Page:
£5 coin keeps Big Ben on time
A coin bearing an image of Britain's most famous clock is now being used to keep it striking on time. A £5 Crown marking the 150th anniversary of the Great Clock at the Palace of Westminster, London, today replaced some of the pre-decimal pennies which have been used since 1859.
The clock is often called Big Ben, which is really the name given to the Great Bell inside the famous clock tower which is also celebrating its 150th anniversary this year. The tower was finished in early 1859: the Great Clock started on May 31 and Big Ben's strikes were heard for the first time on July 11.
The ceremony to place the 2009 £5 Crown inside the movement of the Great Clock was part of the anniversary celebrations. The last time a commemorative coin was added was in 1977 when the Queen celebrated her Silver Jubilee.
Mike McCann, keeper of the Great Clock, said: "There is a long and historic relationship between Big Ben and the UK's coins. Few people realise the technical role the old pennies have played inside the clock.
"For 150 years, coins have been used to adjust the time of the clock - adding or subtracting them effects the pendulum's centre of mass and the rate at which it swings. Using the new Royal Mint Big Ben Crown is a great way to celebrate this relationship."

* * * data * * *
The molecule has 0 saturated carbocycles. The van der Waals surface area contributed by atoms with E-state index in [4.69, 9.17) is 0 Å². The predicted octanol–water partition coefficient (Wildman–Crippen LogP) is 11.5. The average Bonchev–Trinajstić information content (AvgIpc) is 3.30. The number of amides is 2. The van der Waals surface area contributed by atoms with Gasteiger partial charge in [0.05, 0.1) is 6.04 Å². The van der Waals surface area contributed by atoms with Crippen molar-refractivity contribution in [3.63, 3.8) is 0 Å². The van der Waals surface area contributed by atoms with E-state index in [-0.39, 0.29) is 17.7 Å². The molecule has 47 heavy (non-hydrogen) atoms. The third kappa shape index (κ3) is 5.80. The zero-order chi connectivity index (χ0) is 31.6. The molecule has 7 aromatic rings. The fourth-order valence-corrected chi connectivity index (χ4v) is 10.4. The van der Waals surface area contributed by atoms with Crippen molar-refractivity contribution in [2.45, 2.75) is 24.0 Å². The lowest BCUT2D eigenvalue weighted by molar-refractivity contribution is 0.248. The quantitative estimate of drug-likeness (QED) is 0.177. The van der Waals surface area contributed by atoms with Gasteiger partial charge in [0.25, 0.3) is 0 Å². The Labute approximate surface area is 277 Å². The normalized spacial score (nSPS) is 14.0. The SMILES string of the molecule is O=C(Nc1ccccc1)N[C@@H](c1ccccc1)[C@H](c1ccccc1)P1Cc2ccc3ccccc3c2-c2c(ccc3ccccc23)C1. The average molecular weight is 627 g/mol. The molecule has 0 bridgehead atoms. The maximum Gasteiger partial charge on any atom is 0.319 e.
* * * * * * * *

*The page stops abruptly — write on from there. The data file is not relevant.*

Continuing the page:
Mr McCann added: "The fact that Big Ben is still so iconic for Londoners and indeed, the nation, is testament to its engineering genius. I am thrilled that The Royal Mint has decided to celebrate our country's achievements with the launch of a special coin."
Dave Knight, the director of commemorative coins at The Royal Mint, said the coin changeover was "the perfect way to help celebrate. We are honoured to be allowed to place one of the new Royal Mint £5 Crowns inside the clock itself."
The coin is part of a collection celebrating the 2012 London Olympics and 100,000 of the Crowns showing the clock face on the reverse have been minted. The designs were chosen to highlight aspects of Britain's identity and achievements. The clock face symbolises democracy and the key role Britain has played through its Parliament in bringing democracy to the world.